Its been noted for the past decade or so that there is some (approximately 5% to 7%) shrinkage in the brains of people who have schizophrenia, most notably in the gray matter, which is an important part structures in the brain’s amygdala, hippocampus and parahippocampus, which are all involved in memory storage and retrieval memory storage and retrieval.
This finding has been documented in a number of studies, but it wasn’t clear what was behind the loss of brain matter. Some studies have indicated that a small percentage (less than 1%) might be due to medications but other research did not show that. Groups that are anti-medications jumped on this data to say that it was the medications that were causing the damage.
Now results from a new study has been released by Yale University and it shows that that brain loss is most likely due to, or concurrent with, inflammation in the brain and closely associated with psychotic episodes.
So, rather than suggesting that medications are the problem, it actually indicates that medications may be part of the solution – because its well documented that people who have schizophrenia are much more likely to suffer from relapses and recurrences of the “positive symptoms” of schizophrenia (the voices, delusions, etc.) that are very stressful to the person and that cause huge impacts on their life and those around them.
The Yale study noted that:
“Thirty-five individuals ultimately converted to psychosis and they showed a steeper rate of thinning in prefrontal cortex compared with those who did not convert and the healthy control group. Importantly, this tissue loss was not explained by exposure to antipsychotic drugs.”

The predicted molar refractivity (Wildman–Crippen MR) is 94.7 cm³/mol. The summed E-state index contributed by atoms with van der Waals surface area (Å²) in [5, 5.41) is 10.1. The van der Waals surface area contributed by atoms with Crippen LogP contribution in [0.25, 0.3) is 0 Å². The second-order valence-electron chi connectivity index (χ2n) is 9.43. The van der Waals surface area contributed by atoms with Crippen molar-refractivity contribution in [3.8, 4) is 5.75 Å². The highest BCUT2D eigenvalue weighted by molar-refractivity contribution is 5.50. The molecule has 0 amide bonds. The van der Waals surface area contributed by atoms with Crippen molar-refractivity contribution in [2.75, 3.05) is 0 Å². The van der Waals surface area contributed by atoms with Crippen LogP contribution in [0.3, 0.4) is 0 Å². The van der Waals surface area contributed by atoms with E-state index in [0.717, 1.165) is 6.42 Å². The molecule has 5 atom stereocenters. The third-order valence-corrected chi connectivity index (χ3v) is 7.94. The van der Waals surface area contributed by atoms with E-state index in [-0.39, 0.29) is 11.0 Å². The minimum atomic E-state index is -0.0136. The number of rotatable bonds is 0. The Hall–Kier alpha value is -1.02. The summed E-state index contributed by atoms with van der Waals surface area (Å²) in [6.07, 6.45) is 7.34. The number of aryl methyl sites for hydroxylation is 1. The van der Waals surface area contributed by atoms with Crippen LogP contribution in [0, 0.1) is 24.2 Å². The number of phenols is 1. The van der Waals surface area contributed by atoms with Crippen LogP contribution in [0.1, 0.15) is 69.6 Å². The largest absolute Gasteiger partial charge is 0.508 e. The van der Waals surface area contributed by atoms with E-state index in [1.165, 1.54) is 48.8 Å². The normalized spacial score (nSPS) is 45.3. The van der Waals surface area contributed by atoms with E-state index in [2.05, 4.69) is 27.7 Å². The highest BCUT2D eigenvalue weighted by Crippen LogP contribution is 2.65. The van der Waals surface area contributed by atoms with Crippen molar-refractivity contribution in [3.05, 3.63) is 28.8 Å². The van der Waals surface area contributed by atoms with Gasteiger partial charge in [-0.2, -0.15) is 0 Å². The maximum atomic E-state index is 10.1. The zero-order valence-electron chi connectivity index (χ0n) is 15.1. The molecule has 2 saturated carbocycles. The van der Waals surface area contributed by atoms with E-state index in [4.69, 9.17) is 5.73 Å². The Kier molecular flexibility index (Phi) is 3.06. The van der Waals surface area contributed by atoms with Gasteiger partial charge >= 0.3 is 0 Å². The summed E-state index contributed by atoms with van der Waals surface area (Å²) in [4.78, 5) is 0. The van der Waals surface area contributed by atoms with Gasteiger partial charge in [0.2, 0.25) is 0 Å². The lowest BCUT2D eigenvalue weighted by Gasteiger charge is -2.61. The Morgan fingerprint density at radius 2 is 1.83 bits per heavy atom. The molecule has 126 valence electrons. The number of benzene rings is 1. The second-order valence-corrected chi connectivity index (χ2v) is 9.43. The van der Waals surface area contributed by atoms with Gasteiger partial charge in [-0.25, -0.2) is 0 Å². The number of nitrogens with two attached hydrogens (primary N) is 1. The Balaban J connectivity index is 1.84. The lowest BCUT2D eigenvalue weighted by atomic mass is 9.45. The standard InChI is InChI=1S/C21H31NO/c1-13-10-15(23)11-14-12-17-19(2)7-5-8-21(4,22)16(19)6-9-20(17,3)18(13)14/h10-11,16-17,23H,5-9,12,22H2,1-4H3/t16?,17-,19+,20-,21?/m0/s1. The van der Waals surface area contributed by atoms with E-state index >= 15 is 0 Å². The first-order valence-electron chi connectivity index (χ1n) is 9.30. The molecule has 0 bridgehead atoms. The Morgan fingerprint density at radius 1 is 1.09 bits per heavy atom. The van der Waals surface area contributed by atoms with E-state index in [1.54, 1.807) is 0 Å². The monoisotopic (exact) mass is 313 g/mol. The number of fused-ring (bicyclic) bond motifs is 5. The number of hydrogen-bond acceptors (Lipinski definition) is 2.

“Because this differential rate of tissue loss was observed among subjects who had never been exposed to psychiatric drugs, we can conclude that the brain changes are part of the natural course of the disorder rather than being a consequence of treatment,”
The study was conducted using multiple MRI scans over time at 8 different U.S. sites. For the study the researchers recruited 274 individuals at clinical high risk for psychosis and 135 healthy controls. Each person who participated in the study received an initial scan and a second scan either one year later or at the time of conversion to psychosis.
Inflammation looks to be the key problem say the researchers. “Inflammation is increasingly recognized as a contributing factor to the emergence of progression of disease in every organ in the body,” said Dr. John Krystal, Editor of Biological Psychiatry. “This report suggests that neuroinflammation may be a process that in some cases ‘tips people over’ from the at-risk state into psychosis.”
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The full research paper is available for free download at this link:
Lead Researcher: Tyrone Cannon, Ph.D, Yale University
The Cannon Neuroscience Lab, Yale University